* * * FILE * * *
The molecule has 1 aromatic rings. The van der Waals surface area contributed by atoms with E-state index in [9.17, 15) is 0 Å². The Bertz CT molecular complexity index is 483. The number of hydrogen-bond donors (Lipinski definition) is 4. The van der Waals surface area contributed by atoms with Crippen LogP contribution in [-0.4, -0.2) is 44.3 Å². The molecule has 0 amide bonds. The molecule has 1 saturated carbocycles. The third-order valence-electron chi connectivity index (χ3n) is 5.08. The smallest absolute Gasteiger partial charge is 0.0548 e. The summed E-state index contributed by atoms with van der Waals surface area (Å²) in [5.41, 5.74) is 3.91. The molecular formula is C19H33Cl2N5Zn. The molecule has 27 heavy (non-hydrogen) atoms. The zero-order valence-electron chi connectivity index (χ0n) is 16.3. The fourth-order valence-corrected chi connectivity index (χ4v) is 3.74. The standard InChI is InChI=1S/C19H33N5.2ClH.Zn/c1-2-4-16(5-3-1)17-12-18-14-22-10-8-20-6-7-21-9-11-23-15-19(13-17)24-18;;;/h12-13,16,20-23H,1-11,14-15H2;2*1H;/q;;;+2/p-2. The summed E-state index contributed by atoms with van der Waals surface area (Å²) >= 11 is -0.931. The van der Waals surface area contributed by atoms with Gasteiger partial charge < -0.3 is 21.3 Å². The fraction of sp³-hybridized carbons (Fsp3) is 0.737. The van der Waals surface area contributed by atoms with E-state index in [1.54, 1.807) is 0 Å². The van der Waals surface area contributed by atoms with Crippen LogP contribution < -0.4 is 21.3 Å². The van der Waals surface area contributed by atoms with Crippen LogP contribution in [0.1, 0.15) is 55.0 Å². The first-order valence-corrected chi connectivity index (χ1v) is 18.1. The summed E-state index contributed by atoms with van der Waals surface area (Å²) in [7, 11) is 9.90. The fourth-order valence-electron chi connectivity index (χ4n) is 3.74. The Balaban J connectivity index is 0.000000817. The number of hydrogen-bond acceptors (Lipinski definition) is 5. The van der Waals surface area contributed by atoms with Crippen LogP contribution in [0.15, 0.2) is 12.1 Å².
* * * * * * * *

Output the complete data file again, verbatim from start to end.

The molecule has 1 aromatic rings. The van der Waals surface area contributed by atoms with E-state index in [9.17, 15) is 0 Å². The Bertz CT molecular complexity index is 483. The number of hydrogen-bond donors (Lipinski definition) is 4. The van der Waals surface area contributed by atoms with Crippen LogP contribution in [-0.4, -0.2) is 44.3 Å². The molecule has 0 amide bonds. The molecule has 1 saturated carbocycles. The third-order valence-electron chi connectivity index (χ3n) is 5.08. The smallest absolute Gasteiger partial charge is 0.0548 e. The summed E-state index contributed by atoms with van der Waals surface area (Å²) in [5.41, 5.74) is 3.91. The molecular formula is C19H33Cl2N5Zn. The molecule has 27 heavy (non-hydrogen) atoms. The zero-order valence-electron chi connectivity index (χ0n) is 16.3. The fourth-order valence-corrected chi connectivity index (χ4v) is 3.74. The standard InChI is InChI=1S/C19H33N5.2ClH.Zn/c1-2-4-16(5-3-1)17-12-18-14-22-10-8-20-6-7-21-9-11-23-15-19(13-17)24-18;;;/h12-13,16,20-23H,1-11,14-15H2;2*1H;/q;;;+2/p-2. The summed E-state index contributed by atoms with van der Waals surface area (Å²) >= 11 is -0.931. The van der Waals surface area contributed by atoms with Gasteiger partial charge < -0.3 is 21.3 Å². The fraction of sp³-hybridized carbons (Fsp3) is 0.737. The van der Waals surface area contributed by atoms with E-state index in [1.54, 1.807) is 0 Å². The van der Waals surface area contributed by atoms with Crippen LogP contribution < -0.4 is 21.3 Å². The van der Waals surface area contributed by atoms with Crippen LogP contribution in [0.1, 0.15) is 55.0 Å². The first-order valence-corrected chi connectivity index (χ1v) is 18.1. The summed E-state index contributed by atoms with van der Waals surface area (Å²) in [7, 11) is 9.90. The fourth-order valence-electron chi connectivity index (χ4n) is 3.74. The Balaban J connectivity index is 0.000000817. The number of hydrogen-bond acceptors (Lipinski definition) is 5. The van der Waals surface area contributed by atoms with Crippen LogP contribution in [0.15, 0.2) is 12.1 Å².